Maps of premature deaths across England will help tackle variation, say public health chiefsBMJ 2013; 346 doi: https://doi.org/10.1136/bmj.f3796 (Published 11 June 2013) Cite this as: BMJ 2013;346:f3796
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Ingrid Torjesen highlights the stark inequality in life expectancy visualized on the Longer Lives website (longerlives.phe.org.uk) . The North is painted red, and labelled with the ‘worst’ premature mortality, compared to the green fields of the South, with the ‘best’ premature mortality.
The north-south divide in life expectancy is nothing new [2,3]. What is new is that local authorities are now responsible for public health. Jeremy Hunt wants the data to be used to identify “local” public health challenges , but our analysis reveals the bigger picture.
In Figure 1 we use publicly accessible data [4,5] to illustrate the local authority budget cut per head (2010-11 to 2014-15) plotted against premature mortality. This shows that the largest spending cuts have occurred in the areas with the highest premature mortality, and that the cuts are systematically larger in the North of England.
How are local authorities supposed to reduce inequalities, in the face of austerity measures that are likely to do the opposite?
David Taylor-Robinson, MRC Population Health Scientist, University of Liverpool
Rachael Gosling, Consultant in Public Health, Liverpool Community Health NHS Trust
Dominic Harrison, Director of Public Health, Blackburn with Darwen Borough Council
Councillor Mohammed Khan OBE, Deputy Leader Blackburn With Darwen BC, Executive member for Health and Adult Social Care
Ben Barr, Senior Clinical Lecturer in Applied Public Health, University of Liverpool
1. Torjesen I. Maps of premature deaths across England will help tackle variation, say public health chiefs. BMJ 2013;346:f3796
2. Hacking JM, Muller S, Buchan IE. Trends in mortality from 1965 to 2008 across the English north-south divide: comparative observational study. BMJ. 2011 Feb 15;342:d508. doi: 10.1136/bmj.d508.
3. Whitehead M, Doran T. The north-south health divide. BMJ 2001:342:d584.
4. Guardian 2013. Council spending cuts: the north loses out to the south. http://www.guardian.co.uk/society/patrick-butler-cuts-blog/2013/jan/11/c... (accessed 20th June 2013)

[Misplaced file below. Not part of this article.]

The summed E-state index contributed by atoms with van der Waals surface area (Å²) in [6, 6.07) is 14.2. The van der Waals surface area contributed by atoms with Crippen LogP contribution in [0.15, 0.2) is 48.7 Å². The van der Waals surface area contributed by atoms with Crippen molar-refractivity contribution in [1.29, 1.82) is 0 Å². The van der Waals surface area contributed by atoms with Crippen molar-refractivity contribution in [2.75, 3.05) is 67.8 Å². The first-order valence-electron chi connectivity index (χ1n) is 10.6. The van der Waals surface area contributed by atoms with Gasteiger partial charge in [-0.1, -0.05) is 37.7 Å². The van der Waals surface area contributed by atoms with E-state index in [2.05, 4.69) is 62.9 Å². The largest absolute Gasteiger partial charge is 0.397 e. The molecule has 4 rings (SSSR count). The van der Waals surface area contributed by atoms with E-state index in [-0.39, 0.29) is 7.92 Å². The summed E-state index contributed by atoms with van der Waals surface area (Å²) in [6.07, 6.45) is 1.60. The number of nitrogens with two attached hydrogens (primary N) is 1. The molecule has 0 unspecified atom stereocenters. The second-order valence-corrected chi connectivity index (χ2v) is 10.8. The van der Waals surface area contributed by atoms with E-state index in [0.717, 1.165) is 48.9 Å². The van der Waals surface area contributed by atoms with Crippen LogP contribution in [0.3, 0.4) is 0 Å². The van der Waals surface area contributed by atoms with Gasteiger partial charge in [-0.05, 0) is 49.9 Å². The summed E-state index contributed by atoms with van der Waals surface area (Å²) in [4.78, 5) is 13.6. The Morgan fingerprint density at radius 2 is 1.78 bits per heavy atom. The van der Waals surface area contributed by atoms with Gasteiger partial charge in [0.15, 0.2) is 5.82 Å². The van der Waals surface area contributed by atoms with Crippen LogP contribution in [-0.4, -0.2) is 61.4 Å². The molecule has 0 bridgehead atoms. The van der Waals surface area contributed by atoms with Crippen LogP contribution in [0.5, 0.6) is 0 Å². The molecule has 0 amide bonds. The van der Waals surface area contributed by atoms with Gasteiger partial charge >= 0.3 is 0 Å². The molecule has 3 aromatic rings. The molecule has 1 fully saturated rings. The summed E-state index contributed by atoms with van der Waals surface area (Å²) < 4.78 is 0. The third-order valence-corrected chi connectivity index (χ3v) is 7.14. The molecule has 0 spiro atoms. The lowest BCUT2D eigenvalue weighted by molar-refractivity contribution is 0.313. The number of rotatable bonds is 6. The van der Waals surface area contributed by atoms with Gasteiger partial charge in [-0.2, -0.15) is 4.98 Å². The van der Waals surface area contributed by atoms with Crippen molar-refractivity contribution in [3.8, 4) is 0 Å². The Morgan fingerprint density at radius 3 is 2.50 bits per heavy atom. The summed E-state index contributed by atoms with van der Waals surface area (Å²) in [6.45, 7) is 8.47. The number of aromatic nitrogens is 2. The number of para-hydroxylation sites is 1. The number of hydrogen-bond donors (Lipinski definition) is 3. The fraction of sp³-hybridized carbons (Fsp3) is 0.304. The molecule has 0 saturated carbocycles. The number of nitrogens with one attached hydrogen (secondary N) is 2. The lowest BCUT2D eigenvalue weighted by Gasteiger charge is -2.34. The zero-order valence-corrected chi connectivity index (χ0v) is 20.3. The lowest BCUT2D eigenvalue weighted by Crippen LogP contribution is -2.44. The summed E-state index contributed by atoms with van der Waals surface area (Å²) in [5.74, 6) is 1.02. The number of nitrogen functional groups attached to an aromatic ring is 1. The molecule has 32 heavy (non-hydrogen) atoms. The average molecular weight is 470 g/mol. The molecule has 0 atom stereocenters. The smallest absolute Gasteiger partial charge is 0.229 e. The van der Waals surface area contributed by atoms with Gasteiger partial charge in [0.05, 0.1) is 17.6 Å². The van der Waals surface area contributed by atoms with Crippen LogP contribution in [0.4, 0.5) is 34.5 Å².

5. Public Health England 2013. About the data. http://longerlives.phe.org.uk/about-data (accessed 20th June 2013)
Competing interests: No competing interests
This “shocking variation in early and unnecessary deaths” is not exactly a surprise to those working in public health. Inequalities in health is a well-established problem and there is a wealth of varied sources of information readily available.( e.g.1-4) It is now over 30 years since a World Health Organization global meeting at Alma-Ata where the delegates expressed the need for urgent action by all governments to tackle the “existing gross inequality in the health status” both between and within countries.(5)
We welcome Public Health England’s ‘Longer Lives’ project as it has the potential to be a driver for change both with professionals and the public. However, instead of focusing purely on negative indicators that is deaths, perhaps they should also have some positive ones, especially as they are trying to promote health.(6) The indicators will be used for planning (including determining priorities and allocating resources) so it is crucial that the correct set of indicators is chosen.
Positive health indicators can be identified in relation to individual health knowledge and behaviour, socio-economic conditions and the physical environment.(6) Examples of some positive indicators include: percentage of children undertaking enough exercise per week; percentage of homes with a working smoke alarm; percentage of adults having “5 a day”. At a higher level they can also be developed for example in relation to cycle lanes, swimming pools, and various workplace policies.
This type of health indicator can be used for monitoring and evaluation but also importantly for motivating the public and professionals to act. Instead of having a society focused purely on deaths perhaps it is now time to change the perspective and have a focus on health.
1) Black D., Morris J., Smith C., Townsend P. Inequalities in health: report of a Research Working Group. London: Department of Health and Social Security, 1980.
2) Acheson D. Independent Inquiry into Inequalities in Health Report. London: The Stationery Office, 1998
3) Mackenbach, J.P., Stirbu I., Roskam A.R., Schaap M.M., Menvielle G., Leinsalu M., and Anton E. Kunst. Socioeconomic Inequalities in Health in 22 European Countries. N Engl J Med 2008;358: 2468-81.
4) Marmot et al. The Marmot Review: Fair Society, Healthy Lives. Strategic review of health inequalities in England post-2010. London: The Marmot Review, 2010.
5) World Health Organization. Declaration of Alma-Ata. Geneva: World Health Organization, 1978
6) Catford JC. Positive health indicators – towards a new information base for health promotion. Community Medicine. 1983; 5: 125-132.
Competing interests: No competing interests